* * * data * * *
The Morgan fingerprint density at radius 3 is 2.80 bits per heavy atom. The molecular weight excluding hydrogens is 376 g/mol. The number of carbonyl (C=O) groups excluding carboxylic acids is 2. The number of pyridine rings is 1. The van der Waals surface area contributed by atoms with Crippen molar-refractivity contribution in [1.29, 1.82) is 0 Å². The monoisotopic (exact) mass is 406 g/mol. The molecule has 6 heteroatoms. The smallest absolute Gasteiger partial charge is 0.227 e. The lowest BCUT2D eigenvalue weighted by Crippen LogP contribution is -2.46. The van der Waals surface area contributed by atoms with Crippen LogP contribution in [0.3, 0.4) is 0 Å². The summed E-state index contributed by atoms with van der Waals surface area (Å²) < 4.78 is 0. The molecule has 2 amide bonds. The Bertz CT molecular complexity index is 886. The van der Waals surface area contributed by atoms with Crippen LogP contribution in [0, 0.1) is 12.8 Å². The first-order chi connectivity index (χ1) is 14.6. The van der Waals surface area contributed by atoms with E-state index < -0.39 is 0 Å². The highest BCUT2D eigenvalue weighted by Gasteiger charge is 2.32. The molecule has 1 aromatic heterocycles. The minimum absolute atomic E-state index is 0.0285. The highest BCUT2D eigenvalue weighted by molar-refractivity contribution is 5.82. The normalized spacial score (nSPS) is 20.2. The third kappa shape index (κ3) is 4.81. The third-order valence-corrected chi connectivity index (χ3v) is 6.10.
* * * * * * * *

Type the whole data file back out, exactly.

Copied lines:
The Morgan fingerprint density at radius 3 is 2.80 bits per heavy atom. The molecular weight excluding hydrogens is 376 g/mol. The number of carbonyl (C=O) groups excluding carboxylic acids is 2. The number of pyridine rings is 1. The van der Waals surface area contributed by atoms with Crippen molar-refractivity contribution in [1.29, 1.82) is 0 Å². The monoisotopic (exact) mass is 406 g/mol. The molecule has 6 heteroatoms. The smallest absolute Gasteiger partial charge is 0.227 e. The lowest BCUT2D eigenvalue weighted by Crippen LogP contribution is -2.46. The van der Waals surface area contributed by atoms with Crippen LogP contribution in [0.3, 0.4) is 0 Å². The summed E-state index contributed by atoms with van der Waals surface area (Å²) < 4.78 is 0. The molecule has 2 amide bonds. The Bertz CT molecular complexity index is 886. The van der Waals surface area contributed by atoms with Crippen LogP contribution in [0, 0.1) is 12.8 Å². The first-order chi connectivity index (χ1) is 14.6. The van der Waals surface area contributed by atoms with E-state index < -0.39 is 0 Å². The highest BCUT2D eigenvalue weighted by Gasteiger charge is 2.32. The molecule has 1 aromatic heterocycles. The minimum absolute atomic E-state index is 0.0285. The highest BCUT2D eigenvalue weighted by molar-refractivity contribution is 5.82. The normalized spacial score (nSPS) is 20.2. The third kappa shape index (κ3) is 4.81. The third-order valence-corrected chi connectivity index (χ3v) is 6.10.